The LDS Church, Gay Rights, and Religious Freedom in Utah

Our newest contributor to the blog, Christopher Jones, needs no introduction. He has posted here before, and posts regularly at the excellent blog Juvenile Instructor. Chris is a Ph.D. student at William and Mary, where he plans to work on earlier American religious history, and down the road a bit he plans to post on John Wigger's new biography of Francis Asbury. But his first post today as our newest regular contributor concerns some big news coming out of Utah yesterday. Welcome to Chris!

Late last night, I received word from friends in Utah that an official representing the Church of Jesus Christ of Latter-day Saints read a prepared statement before the Salt Lake City Council declaring the church’s support of two measures aimed at protecting the housing and employment rights of the gay and lesbian community. Utah newspapers quickly picked up the story, and shortly after the statement was read, the City Council voted unanimously in favor of the ordinances. By this morning, national news outlets and political websites were reporting on this rather surprising development, especially given the heavily publicized involvement of the LDS Church in California’s Proposition 8 battle over the legality of gay marriage last year and the church’s recent history of not lobbying government officials in the form of public statements released from church headquarters.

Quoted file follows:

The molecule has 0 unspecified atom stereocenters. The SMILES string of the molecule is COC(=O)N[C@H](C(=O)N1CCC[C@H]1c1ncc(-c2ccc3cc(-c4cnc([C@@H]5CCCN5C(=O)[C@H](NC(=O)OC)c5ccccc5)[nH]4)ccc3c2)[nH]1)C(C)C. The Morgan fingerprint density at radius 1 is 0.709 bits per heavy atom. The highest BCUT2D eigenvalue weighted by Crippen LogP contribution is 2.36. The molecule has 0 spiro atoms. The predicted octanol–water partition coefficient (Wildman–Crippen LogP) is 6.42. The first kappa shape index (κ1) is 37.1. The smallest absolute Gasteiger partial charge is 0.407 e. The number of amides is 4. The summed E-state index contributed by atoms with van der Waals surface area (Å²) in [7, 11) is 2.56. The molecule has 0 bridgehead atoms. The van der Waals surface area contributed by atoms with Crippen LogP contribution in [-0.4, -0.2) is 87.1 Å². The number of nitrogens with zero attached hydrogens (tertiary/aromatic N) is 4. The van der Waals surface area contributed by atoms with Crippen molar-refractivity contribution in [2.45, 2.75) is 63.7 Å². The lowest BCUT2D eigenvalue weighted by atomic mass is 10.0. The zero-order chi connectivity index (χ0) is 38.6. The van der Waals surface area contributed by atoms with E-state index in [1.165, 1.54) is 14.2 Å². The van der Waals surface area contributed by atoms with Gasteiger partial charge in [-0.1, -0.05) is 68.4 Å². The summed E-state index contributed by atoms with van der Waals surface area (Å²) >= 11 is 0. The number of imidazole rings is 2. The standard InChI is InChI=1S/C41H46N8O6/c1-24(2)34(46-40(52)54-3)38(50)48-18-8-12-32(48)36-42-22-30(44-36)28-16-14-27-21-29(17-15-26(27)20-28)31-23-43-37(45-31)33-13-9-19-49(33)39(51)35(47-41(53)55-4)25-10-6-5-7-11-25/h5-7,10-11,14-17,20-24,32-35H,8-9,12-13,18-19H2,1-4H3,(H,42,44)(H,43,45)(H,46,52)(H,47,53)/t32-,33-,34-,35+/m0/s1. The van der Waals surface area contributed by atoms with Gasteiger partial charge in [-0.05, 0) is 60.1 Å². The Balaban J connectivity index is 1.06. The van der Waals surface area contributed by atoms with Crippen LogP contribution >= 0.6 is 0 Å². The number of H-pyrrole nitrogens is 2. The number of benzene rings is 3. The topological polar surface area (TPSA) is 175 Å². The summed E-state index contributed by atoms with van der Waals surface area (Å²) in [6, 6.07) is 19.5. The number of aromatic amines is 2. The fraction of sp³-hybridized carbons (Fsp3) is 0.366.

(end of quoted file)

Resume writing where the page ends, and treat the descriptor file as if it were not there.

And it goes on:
While this certainly marks a momentous shift in LDS discourse on gay rights, those hoping that last night’s episode represents a small step toward the LDS Church recognizing the validity of gay marriages will be disappointed. The official statement was clear on this point:

The Church supports these ordinances because they are fair and reasonable and do not do violence to the institution of marriage. They are also entirely consistent with the Church’s prior position on these matters. The Church remains unequivocally committed to defending the bedrock foundation of marriage between a man and a woman.

As reported in the Salt Lake Tribune, there is already some rhetorical backlash coming from Utah’s more conservative state legislators, which is notable not in and of itself, but rather because it points to the fact that with the LDS Church’s support, the push for nondiscriminatory laws could soon pass at the state level:

House Speaker David Clark, R-Santa Clara, said the press has been more active in talking about a possible legislative repeal than lawmakers themselves. But he said it would be "interesting" to watch how the church's statement moves public opinion.

"History has proven that the side of the issue [church officials] take has public-opinion sway," Clark said. "Public-opinion sway has a sway on legislators."